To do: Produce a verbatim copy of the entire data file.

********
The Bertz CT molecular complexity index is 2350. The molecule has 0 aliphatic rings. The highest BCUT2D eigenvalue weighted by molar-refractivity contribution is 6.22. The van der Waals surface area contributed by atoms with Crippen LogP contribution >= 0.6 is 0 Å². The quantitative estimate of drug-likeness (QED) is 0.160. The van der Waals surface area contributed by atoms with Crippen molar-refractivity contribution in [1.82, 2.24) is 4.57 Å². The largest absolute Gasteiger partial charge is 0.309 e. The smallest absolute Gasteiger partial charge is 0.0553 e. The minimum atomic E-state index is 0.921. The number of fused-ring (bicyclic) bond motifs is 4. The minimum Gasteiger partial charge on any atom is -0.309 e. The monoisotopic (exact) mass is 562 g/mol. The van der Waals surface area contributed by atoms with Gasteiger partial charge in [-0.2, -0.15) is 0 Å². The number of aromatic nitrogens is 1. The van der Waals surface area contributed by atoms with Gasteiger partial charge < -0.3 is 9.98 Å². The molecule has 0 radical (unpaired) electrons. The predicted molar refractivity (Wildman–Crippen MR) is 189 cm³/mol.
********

The Bertz CT molecular complexity index is 2350. The molecule has 0 aliphatic rings. The highest BCUT2D eigenvalue weighted by molar-refractivity contribution is 6.22. The van der Waals surface area contributed by atoms with Crippen LogP contribution >= 0.6 is 0 Å². The quantitative estimate of drug-likeness (QED) is 0.160. The van der Waals surface area contributed by atoms with Crippen molar-refractivity contribution in [1.82, 2.24) is 4.57 Å². The largest absolute Gasteiger partial charge is 0.309 e. The smallest absolute Gasteiger partial charge is 0.0553 e. The minimum atomic E-state index is 0.921. The number of fused-ring (bicyclic) bond motifs is 4. The minimum Gasteiger partial charge on any atom is -0.309 e. The monoisotopic (exact) mass is 562 g/mol. The van der Waals surface area contributed by atoms with Gasteiger partial charge in [-0.2, -0.15) is 0 Å². The number of aromatic nitrogens is 1. The van der Waals surface area contributed by atoms with Gasteiger partial charge < -0.3 is 9.98 Å². The molecule has 0 radical (unpaired) electrons. The predicted molar refractivity (Wildman–Crippen MR) is 189 cm³/mol.